Election 2020: Candidate Brice Simon

Brice Simon

Candidate: Brice Simon

House District: Caledonia 3 (St. Johnsbury)

Party: Democrat

Residence: St. Johnsbury

What should be legislative priorities in the next session?

COVID-19 economic recovery; universal healthcare based on the community care model replacing the antiquated fees for services model; guaranteed last mile / rural broadband access (similar to rural electrification initiative that brought electricity to Vermont’s rural farms); developing an “end homelessness first” social services policy; reduce regressive taxation and increase revenue based upon intelligently taxing wealth, consumption and externalized impacts; limit income sensitivity in the education property tax calculation so the State is not subsidizing high net worth property owners; modify marijuana laws to promote small-scale producers and craft providers much like the legislative changes that have helped promote Vermont’s craft brewery expansion; complete the Act 250 reform that will allow increased densities in designated downtowns and will streamline the permitting process in identified areas in exchange for improved protection of water quality, scenic resources and sensitive natural areas.

What would you say are the top three priorities of the people you represent?

Taxes, Jobs, Healthcare.

Define “effective legislator.”

A lawmaker capable of negotiating compromise among various factions to achieve results that are in the best interest of the people of Vermont.

Where do you feel you differ from the other contenders in your district that makes you the candidate worthy of election?

Practicing law in Vermont for the past 20 years, I have seen poorly drafted statutes result in unintended negative consequences. Regular citizens end up suffering when special interests and sensational news events monopolize the political process. The saying “bad facts make bad law” describes the phenomenon I have seen repeated many times: an emotional story emerges that inflames political passions and results in the speedy passage of a law intended to right the perceived wrong. Often, such legislation not only fails to solve the problem it purports to address but actually does more harm than good. I differ from the other candidates in my ability to discern the most appropriate policies to promote, and to ensure that legislation is drafted to better accomplish the intended public policy goals without causing unintended harm.

Does the state budget need cutting or an influx of additional revenue?


If cuts are needed, where are the areas to consider? If more revenue is needed, what would you spend it on and what tax or fee increases should be considered to pay for it?

There are areas of the budget that need to be cut, such as the amounts we pay to professional consultants, the cost of health insurance for public employees including teachers (which would actually cost less in the long run with a universal community care model), and overstaffing at certain state agencies. Additional revenue should be raised by restructuring state tax laws to be less regressive and better calibrated to excise community impacts such as environmental and social externalities and more appropriately tax the consumption of non-necessities. Just one example of progressive consumption-based tax policy would be an increase in the tax rate applied to new vehicles with a decrease in the tax rate on used vehicles. Such policies require extensive research and expert analysis, but the State of Vermont presently collects a 6% state sales tax on the purchase of all vehicles. Applying a 7% sales tax to new vehicles and a 5% tax to used vehicles would reduce the cost of purchasing a vehicle for lower-income Vermonters, modestly increase the cost of purchasing a new vehicle, and since the additional percentage point would be added to more expensive vehicles would result in increased revenue. Any additional revenue could be used to help reduce property taxes for middle-income Vermonters.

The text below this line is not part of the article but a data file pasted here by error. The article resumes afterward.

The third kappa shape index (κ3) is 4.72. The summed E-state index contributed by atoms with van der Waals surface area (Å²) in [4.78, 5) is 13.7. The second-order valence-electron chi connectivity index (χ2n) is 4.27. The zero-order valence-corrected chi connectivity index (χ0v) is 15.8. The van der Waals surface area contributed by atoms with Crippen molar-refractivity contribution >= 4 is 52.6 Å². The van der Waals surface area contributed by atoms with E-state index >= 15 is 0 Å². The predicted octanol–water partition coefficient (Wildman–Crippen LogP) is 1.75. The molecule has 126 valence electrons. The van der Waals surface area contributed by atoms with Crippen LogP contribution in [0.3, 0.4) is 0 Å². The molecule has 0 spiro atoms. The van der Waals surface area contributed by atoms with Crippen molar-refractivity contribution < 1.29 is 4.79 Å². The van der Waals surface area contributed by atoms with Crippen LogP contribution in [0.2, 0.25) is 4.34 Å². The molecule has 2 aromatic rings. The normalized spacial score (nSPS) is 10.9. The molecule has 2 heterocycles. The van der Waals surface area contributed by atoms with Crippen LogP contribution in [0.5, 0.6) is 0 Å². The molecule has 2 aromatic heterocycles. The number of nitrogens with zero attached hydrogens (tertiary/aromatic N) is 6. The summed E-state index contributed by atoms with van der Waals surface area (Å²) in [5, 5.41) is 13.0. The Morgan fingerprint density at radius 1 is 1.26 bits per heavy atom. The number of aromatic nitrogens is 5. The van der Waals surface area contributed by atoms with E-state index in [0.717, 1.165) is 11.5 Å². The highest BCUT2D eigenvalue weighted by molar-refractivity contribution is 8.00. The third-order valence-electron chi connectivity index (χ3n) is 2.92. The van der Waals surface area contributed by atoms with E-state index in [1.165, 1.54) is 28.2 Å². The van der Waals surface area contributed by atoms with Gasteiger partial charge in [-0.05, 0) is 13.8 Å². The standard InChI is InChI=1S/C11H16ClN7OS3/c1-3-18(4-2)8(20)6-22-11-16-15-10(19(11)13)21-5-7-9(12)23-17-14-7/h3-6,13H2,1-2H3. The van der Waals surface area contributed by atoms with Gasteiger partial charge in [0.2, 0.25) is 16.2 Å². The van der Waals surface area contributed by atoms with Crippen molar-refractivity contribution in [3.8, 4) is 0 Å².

What do you think of education funding in Vermont?

I do not like Vermont’s current education funding model. The Vermont Supreme Court’s decision in Brigham v. State recognized the inappropriate “gross inequalities in educational opportunities” caused by the widely variant education resources devoted to education in different towns. I experienced this personally as a young student who moved from Plainfield to Peacham, and switched schools from Twinfield to St. Johnsbury Academy. However, the Brigham court stated: “Although the legislature should act under the Vermont Constitution to make educational opportunity available on substantially equal terms, the specific means of discharging this broadly defined duty is properly left to its discretion.”